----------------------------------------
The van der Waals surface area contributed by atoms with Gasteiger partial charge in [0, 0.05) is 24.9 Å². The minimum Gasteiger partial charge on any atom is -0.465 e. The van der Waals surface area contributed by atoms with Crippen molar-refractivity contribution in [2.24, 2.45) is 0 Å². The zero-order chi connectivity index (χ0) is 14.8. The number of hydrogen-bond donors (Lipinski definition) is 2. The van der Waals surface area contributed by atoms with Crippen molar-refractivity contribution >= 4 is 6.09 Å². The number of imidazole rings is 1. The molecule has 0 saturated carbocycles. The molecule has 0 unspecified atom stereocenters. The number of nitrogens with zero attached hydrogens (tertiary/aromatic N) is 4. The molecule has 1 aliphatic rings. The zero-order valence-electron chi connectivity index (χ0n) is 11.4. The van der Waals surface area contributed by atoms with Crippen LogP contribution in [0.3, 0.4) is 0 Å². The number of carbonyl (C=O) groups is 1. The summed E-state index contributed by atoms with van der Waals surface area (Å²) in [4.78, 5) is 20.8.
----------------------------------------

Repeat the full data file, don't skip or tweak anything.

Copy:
The van der Waals surface area contributed by atoms with Gasteiger partial charge in [0, 0.05) is 24.9 Å². The minimum Gasteiger partial charge on any atom is -0.465 e. The van der Waals surface area contributed by atoms with Crippen molar-refractivity contribution in [2.24, 2.45) is 0 Å². The zero-order chi connectivity index (χ0) is 14.8. The number of hydrogen-bond donors (Lipinski definition) is 2. The van der Waals surface area contributed by atoms with Crippen molar-refractivity contribution >= 4 is 6.09 Å². The number of imidazole rings is 1. The molecule has 0 saturated carbocycles. The molecule has 0 unspecified atom stereocenters. The number of nitrogens with zero attached hydrogens (tertiary/aromatic N) is 4. The molecule has 1 aliphatic rings. The zero-order valence-electron chi connectivity index (χ0n) is 11.4. The van der Waals surface area contributed by atoms with Crippen LogP contribution in [0.3, 0.4) is 0 Å². The number of carbonyl (C=O) groups is 1. The summed E-state index contributed by atoms with van der Waals surface area (Å²) in [4.78, 5) is 20.8.